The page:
It was through his human weakness that God eventually brought Augustine to a profound conversion, which led to his becoming one of the great shapers of our Western Christian culture. The interesting thing is that Monica had no idea that of all the people in the world Ambrose was better equipped to bear witness to her son than she herself. And years later as Augustine looked back on that experience, he said of that night when she was praying so earnestly that he not leave her side, God denied her the exact answer of her request that God might eventually give her the substance of it.

The whole point of this story is to invite us to trust, to believe that at the bottom of the river of reality there is nothing but unambiguous goodness; that in back of this bewildering universe is a smiling Providence. God is light and in God is no darkness at all and, therefore, when we pray, we make our requests known unto a wisdom and goodness greater than our own. Then we trust that the way God will respond is not like the indifference of a neighbor we wake from his midnight slumbers; but the response will come from the heart of a heavenly parent who loves us better than we love ourselves and knows in the most profound sense what is best for us.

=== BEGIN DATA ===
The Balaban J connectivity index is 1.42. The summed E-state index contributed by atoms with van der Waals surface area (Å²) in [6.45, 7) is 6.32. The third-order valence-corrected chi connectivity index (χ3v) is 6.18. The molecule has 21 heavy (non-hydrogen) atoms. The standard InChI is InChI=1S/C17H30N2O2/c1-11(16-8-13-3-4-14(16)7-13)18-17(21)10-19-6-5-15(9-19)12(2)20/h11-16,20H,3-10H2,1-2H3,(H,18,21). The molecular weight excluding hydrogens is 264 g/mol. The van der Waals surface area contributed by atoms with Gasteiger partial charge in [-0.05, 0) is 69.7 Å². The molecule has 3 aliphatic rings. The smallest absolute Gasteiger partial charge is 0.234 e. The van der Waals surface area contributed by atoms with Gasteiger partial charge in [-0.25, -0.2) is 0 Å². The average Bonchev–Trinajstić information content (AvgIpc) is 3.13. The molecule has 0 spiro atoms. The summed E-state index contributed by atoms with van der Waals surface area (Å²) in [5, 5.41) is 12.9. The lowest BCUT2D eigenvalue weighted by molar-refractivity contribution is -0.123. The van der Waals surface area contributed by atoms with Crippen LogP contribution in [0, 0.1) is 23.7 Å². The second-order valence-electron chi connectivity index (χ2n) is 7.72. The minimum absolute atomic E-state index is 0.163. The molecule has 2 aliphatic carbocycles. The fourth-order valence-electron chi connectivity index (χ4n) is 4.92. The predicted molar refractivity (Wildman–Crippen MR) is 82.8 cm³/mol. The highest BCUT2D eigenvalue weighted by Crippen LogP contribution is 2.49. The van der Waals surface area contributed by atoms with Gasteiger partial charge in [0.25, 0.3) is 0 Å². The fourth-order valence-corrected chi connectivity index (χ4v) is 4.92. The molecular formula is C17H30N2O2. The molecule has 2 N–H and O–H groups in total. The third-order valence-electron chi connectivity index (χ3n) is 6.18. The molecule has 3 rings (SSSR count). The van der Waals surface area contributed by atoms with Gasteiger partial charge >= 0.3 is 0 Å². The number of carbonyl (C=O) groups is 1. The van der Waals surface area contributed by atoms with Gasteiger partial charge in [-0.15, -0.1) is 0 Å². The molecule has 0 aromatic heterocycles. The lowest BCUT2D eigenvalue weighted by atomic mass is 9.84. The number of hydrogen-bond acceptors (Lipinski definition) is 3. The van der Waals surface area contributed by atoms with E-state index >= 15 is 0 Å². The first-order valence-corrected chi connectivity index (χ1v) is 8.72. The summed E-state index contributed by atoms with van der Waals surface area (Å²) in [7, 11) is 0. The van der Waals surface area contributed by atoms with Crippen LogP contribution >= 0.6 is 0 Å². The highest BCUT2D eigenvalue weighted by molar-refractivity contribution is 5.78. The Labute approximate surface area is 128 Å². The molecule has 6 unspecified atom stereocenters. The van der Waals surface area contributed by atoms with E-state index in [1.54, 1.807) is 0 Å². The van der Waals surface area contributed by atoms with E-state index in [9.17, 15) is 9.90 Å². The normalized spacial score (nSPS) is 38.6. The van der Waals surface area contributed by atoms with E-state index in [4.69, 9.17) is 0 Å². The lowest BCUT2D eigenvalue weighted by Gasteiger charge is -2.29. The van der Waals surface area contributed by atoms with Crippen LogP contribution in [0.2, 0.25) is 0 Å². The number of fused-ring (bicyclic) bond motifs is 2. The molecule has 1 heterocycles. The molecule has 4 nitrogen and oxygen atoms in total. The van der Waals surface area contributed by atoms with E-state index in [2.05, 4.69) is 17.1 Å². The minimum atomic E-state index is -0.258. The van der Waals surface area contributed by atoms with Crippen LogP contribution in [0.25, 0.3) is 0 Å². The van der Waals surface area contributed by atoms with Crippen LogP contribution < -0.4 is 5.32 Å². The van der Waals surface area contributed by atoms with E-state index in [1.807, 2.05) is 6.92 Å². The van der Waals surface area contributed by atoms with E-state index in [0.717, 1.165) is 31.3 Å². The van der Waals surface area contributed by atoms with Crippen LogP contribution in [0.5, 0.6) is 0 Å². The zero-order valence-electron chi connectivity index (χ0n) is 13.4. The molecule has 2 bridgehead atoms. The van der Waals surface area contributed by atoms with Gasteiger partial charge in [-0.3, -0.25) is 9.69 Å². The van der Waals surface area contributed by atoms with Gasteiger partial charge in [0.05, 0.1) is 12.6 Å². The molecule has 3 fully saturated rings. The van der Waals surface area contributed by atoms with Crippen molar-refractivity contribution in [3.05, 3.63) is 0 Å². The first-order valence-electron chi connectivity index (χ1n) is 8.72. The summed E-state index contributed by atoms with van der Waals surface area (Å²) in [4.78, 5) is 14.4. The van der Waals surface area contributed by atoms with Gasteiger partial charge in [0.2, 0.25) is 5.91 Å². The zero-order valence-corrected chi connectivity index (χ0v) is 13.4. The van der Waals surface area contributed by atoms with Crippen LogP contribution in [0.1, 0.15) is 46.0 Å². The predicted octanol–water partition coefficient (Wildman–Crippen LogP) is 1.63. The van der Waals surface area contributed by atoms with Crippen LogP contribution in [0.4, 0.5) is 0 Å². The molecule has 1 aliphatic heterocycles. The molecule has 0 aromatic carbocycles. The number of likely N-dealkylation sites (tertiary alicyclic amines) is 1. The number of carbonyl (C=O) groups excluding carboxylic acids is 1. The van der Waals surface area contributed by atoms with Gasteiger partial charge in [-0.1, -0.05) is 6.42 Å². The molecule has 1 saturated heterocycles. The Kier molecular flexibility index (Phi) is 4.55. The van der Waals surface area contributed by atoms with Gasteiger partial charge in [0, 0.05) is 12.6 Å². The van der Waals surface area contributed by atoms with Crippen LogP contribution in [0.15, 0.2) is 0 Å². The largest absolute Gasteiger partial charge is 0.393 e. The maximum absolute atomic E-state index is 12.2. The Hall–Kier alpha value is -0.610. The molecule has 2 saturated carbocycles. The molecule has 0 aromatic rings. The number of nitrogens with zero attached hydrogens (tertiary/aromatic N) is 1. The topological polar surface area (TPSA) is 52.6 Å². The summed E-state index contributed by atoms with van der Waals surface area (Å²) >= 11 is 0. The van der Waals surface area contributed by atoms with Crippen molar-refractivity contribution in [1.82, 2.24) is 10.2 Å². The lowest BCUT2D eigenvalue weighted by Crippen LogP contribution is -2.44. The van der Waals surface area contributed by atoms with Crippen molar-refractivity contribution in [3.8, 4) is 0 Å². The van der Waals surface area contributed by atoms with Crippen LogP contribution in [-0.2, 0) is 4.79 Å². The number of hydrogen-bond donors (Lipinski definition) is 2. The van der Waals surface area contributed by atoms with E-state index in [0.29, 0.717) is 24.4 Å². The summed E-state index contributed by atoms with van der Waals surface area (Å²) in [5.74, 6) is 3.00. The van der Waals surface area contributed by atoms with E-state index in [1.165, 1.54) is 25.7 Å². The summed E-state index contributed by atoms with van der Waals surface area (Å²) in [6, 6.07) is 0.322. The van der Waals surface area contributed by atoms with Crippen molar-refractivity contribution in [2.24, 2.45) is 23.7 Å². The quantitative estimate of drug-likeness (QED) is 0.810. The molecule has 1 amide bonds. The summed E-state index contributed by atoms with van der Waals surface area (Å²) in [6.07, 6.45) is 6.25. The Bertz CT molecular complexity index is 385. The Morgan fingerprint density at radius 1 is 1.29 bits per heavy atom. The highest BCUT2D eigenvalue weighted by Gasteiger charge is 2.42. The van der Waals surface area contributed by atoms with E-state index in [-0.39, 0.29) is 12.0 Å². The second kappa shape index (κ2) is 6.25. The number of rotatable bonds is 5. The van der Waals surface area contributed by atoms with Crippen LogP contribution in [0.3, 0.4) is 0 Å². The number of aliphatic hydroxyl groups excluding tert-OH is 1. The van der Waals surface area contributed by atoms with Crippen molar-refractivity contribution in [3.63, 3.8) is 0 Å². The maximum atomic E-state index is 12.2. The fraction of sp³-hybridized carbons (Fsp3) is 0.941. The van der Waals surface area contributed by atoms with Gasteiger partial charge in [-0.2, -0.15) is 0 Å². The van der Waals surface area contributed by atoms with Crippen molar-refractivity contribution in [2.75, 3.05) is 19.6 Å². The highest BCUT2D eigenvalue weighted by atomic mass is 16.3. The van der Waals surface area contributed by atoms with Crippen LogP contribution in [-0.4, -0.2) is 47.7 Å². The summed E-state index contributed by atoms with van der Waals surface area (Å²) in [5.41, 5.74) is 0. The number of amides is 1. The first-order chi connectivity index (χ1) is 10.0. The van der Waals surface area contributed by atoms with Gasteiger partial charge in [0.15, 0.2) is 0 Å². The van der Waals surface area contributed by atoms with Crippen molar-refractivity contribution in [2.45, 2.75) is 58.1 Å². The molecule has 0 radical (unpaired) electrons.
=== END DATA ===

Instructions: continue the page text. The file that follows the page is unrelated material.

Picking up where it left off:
About Norman Bendroth

Norman Bendroth is a Professional Transition Specialist certified by the Interim Ministry Network. He has served as a settled pastor in two United Church of Christ congregations and as a Sr. Interim pastor in seven other UCC congregations. He was also an executive for three different non-profit agencies. He has had additional training in Mediation Skills for Church Leaders from the Lombard Mennonite Peace Center and training in Appreciative Inquiry from the Clergy Leadership Institute. Rev. Bendroth has the M.Div. from Trinity Evangelical Divinity School and his D. Min. from Andover Newton Theological school where he concentrated on theology and systems theory. He is married to Peggy Bendroth and has two adopted Amerasian children.